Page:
This is what we asked members of the Bristol public as we invited them to walk through our large cardboard front door into a small- scale cardboard residential street. We then worked with them to bring their imaginings to life using cardboard, packing tape, chalk and permanent marker.
In free play, anything is possible, and what a child might imagine for their street can then become true for them, if they are able to use that space. Children were the main respondents on the day and they certainly got this! Some highlights included creating a welcoming committee of princesses for one person and a group of yammering monkeys for another. Yet another person was granted a huge cake (drawn, of course).
Beyond that, Open the Door also encouraged adults to think about their streets – “more space“, “more trees” – and to consider the possibility of opening up their own street for play.
Open the Door was created to make a link between Make Sunday Special – a Bristol experiment, temporarily closing city centre streets to traffic to allow a range of fun and thought-provoking activities – and the playful possibilities available to everyone in their own neighbourhood streets. It was supported by Bristol City Council and you can watch a video about this and other community arts projects they support.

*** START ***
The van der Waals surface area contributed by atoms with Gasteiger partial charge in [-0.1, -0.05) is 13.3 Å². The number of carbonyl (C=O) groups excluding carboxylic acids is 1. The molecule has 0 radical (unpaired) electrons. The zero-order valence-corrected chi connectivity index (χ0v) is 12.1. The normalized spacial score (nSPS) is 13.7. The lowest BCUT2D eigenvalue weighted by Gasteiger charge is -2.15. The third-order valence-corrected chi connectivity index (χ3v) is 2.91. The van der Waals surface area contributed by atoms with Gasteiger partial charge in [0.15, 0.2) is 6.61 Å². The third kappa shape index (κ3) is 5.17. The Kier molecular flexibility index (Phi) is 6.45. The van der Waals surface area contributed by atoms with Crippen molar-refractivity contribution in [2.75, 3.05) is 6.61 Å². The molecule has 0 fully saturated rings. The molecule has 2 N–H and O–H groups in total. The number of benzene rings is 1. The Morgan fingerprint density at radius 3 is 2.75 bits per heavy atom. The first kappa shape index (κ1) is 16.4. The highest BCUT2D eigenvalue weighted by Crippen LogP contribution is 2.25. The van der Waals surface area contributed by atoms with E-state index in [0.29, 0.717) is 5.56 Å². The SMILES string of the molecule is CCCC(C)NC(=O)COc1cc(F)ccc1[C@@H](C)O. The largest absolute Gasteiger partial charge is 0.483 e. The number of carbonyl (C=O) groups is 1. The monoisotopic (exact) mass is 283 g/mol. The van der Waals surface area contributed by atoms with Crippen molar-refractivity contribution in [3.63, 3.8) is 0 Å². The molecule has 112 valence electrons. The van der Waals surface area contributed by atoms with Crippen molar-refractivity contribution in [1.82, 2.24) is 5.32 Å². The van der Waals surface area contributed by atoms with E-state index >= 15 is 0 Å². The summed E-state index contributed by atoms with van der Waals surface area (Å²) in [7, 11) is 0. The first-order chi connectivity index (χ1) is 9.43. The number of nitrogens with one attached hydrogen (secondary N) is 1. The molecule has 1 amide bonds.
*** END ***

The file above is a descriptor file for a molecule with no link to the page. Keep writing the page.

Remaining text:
You might also want to read Amy’s blogs on taking small steps to change your street: Easy and Effortless Things and The Place I Call Home Spills onto the Street. And if you want to temporarily close your street and open it up for play, see Playing Out in 4 Simple Steps.
The miniature streetscape was originally conceived and created by artist Pete Goddard, the door was designed by Amy Rose and constructed by maker Michelle Wren. Production support for the event was provided by Ruth Essex and Amy Sinclair. Researcher Mandy Rose brought the film crew along as part of her ongoing work and interest in participatory and collaborative forms.
This project is available for other community settings. Please contact email@example.com.